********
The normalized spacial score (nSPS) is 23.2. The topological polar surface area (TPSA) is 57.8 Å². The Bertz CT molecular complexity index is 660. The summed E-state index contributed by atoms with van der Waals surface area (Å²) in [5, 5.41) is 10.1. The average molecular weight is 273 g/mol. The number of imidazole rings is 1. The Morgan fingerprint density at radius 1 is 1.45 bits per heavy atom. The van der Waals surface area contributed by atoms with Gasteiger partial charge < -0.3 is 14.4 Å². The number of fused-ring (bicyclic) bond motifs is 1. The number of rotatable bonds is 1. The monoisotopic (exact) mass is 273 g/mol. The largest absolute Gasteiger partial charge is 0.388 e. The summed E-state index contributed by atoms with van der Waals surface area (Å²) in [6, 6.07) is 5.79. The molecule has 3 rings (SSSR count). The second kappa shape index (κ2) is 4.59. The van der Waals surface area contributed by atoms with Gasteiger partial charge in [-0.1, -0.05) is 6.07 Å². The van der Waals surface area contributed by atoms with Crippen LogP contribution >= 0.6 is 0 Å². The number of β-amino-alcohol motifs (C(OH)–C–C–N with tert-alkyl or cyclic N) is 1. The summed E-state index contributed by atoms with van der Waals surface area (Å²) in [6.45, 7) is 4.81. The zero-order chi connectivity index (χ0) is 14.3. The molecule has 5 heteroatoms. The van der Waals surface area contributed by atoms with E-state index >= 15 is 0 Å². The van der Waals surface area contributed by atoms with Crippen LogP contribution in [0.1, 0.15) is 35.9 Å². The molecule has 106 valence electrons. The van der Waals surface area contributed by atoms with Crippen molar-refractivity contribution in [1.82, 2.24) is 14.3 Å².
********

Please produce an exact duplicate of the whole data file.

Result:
The normalized spacial score (nSPS) is 23.2. The topological polar surface area (TPSA) is 57.8 Å². The Bertz CT molecular complexity index is 660. The summed E-state index contributed by atoms with van der Waals surface area (Å²) in [5, 5.41) is 10.1. The average molecular weight is 273 g/mol. The number of imidazole rings is 1. The Morgan fingerprint density at radius 1 is 1.45 bits per heavy atom. The van der Waals surface area contributed by atoms with Gasteiger partial charge < -0.3 is 14.4 Å². The number of fused-ring (bicyclic) bond motifs is 1. The number of rotatable bonds is 1. The monoisotopic (exact) mass is 273 g/mol. The largest absolute Gasteiger partial charge is 0.388 e. The summed E-state index contributed by atoms with van der Waals surface area (Å²) in [6, 6.07) is 5.79. The molecule has 3 rings (SSSR count). The second kappa shape index (κ2) is 4.59. The van der Waals surface area contributed by atoms with Gasteiger partial charge in [-0.1, -0.05) is 6.07 Å². The van der Waals surface area contributed by atoms with Crippen LogP contribution >= 0.6 is 0 Å². The number of β-amino-alcohol motifs (C(OH)–C–C–N with tert-alkyl or cyclic N) is 1. The summed E-state index contributed by atoms with van der Waals surface area (Å²) in [6.45, 7) is 4.81. The zero-order chi connectivity index (χ0) is 14.3. The molecule has 5 heteroatoms. The van der Waals surface area contributed by atoms with E-state index >= 15 is 0 Å². The van der Waals surface area contributed by atoms with Crippen LogP contribution in [0.1, 0.15) is 35.9 Å². The molecule has 106 valence electrons. The van der Waals surface area contributed by atoms with Crippen molar-refractivity contribution in [1.82, 2.24) is 14.3 Å².